Modern geometry meets modern tyre sizes
UK woodland is the natural habitat of humble hardcore hardtails, so we’ve picked three Brit-built rigs to hammer around our home turf.
While you’ll find long, low, slack hardtails with longer travel suspension forks the world over, it’s here in the UK that boundaries are really being broken.
And it’s not just the niche, artisan frame builders that are driving geometry and sizing forward. Mainstream domestic brands are also right there at coalface of hardtail development, even if it’s aluminium, not steel, that is the frame material of choice.
Nukeproof, Orange and Whyte, are three UK bike brands that are helping elevate the humble hardtail from its raw, punk rock status to a class act… the latest development being tyre size.
So even though all three bikes in this test are rolling on 27.5in hoops, each one has different size tyres and resulting wheel sizes. The Orange Crush is sporting a somewhat traditional setup with a 2.3in front tyre and a narrower 2.25in out back. For 2018 Nukeproof has stepped it a notch with the latest mid-size 2.6in tyres on its redesigned Scout. Last and by no means least, we have the new Whyte 905 with full-blown 2.8in Plus tyres and revised frame geometry to accommodate them.
And it is not just tyre size that separates our three homegrown hardtails; all have different amounts of fork travel too. Granted they all sport the new beefed-up RockShox Revelation RC, but Whyte has opted for the 130mm version, Nukeproof occupies the middle ground with 140mm travel, while Orange has the most suspension fire power at 150mm.
How wheel size and fork travel play out in the test remains to be seen, but our test trio have a lot in common too. All have sub 65deg head angles, all run 1×11 drivetrains with shorter 170mm crank arms, they all come with internally routed dropper seat posts and all cost around £1,700.
So whether you’re buying a new hardtail as your primary ride, our one to run alongside a full suspension rig as a winter bike, this is one test you really must not miss.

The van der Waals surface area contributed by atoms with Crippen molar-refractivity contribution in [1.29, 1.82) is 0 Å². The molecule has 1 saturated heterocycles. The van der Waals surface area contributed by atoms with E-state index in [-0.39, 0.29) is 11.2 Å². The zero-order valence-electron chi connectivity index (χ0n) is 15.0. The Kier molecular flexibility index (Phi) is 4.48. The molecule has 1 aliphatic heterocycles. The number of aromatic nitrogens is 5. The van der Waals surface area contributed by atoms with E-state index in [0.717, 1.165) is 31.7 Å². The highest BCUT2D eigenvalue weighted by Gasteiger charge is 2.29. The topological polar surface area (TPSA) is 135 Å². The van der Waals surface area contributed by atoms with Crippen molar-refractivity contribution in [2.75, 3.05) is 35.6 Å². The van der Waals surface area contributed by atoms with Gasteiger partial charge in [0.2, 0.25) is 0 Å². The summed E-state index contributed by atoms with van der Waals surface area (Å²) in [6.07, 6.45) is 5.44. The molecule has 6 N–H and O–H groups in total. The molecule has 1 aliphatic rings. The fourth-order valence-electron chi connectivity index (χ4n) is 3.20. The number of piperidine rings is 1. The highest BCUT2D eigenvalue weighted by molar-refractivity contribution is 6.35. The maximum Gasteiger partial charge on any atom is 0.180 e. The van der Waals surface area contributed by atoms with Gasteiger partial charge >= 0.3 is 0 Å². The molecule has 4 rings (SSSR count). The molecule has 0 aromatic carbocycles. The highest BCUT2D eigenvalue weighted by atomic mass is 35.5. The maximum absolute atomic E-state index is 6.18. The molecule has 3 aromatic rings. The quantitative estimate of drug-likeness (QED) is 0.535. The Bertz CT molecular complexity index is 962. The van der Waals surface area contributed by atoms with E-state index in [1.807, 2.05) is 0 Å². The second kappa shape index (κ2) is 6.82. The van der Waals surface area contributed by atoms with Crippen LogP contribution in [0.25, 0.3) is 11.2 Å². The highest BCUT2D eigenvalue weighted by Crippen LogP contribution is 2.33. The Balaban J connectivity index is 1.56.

Orange Crush S
Revised specification and pricing within the Crush range makes the Crush Pro £2K, but the entry-level Crush S has also been upgraded to fill the void.
Nukeproof Scout 275 Comp
The Nukeproof Scout 275 Comp has seen a lot of development. Its low-slung profile remains, but the bike has been stretched to a more generous cockpit.
With updated geometry that’s been designed specifically around fatter 2.8in Plus tyres the 2018 Whyte 905 looks set to raise the bar once again.
Homegrown hardtails conclusion
The hardcore hardtail category has been reasonably static for a number of years now. In fact, since making the switch to 27.5in wheels, the biggest changes have been half a degree on the head angle here, a different profile tube there, and the same bikes always seemed to come out on top. Not this time.
Fatter tyres have turned this category upside down, and the fall out will be wide and far reaching. We’ve been impressed by lesser Plus hardtails, but when you combine a stiffer fork with progressive geometry and 2.6in or 2.8in tyres, it’s a whole new world.
You can ride harder and further with less fatigue and the pop from the bigger volume tyres actually make the bikes feel more agile, not less so. They look totally normal too, and we predict more hardtails will make the move to 2.6in and 2.8in tyres an in a very short space of time. Orange will probably be first in the queue.
It’s not that the Orange Crush S is a bad bike, it’s just had the rug pulled out from underneath it while it’s been napping. And while jumping for 2.3in to the 2.6in rubber on the new Nukeproof Scout 275 Comp doesn’t sound like a massive change, on the trail the benefits are instantly noticeable. Factor in the slacker geometry and superior build kit on the Nukeproof and the Orange was quickly relegated to third place.
Picking the winner wasn’t quite as straightforward. But even after spending way more time fine-tuning the setup on the Nukeproof we’d jump straight back onto the new Whyte 905 and instantly feel more in control. The lower BB really puts you right in the bike, while the 2.8in Maxxis tyres do an amazing job of ironing out crease in the trail. Make no mistake though, this is no straight-line monster tuck The Whyte 905 also carves corners, boosts jumps and rockets up climbs better than any hardtail that’s come before it. So once again Whyte has delivered the blueprint for the next generation of hardtails. This time, however, we suspect it won’t take as long for everyone else to catch on.
Notes on hardcore hardtails geometry
It would be easy to take one look at the head angles on our three homegrown hardtails and think they aren’t for your because they sound too slack. And that’s understandable as a sub 65 deg head angles are more commonly associated with EWS level enduro bikes.
But it’s a static measurement, a snap shot if you like. When you jump on a hardtail it’s only the fork that compresses so the dynamic head angle is actually steeper. The more travel the fork has the greater the effect. At no point during this test did we think that any the bikes were too slack. In fact, the opposite is true, and the Orange Crush could quite easily be a full degree slacker.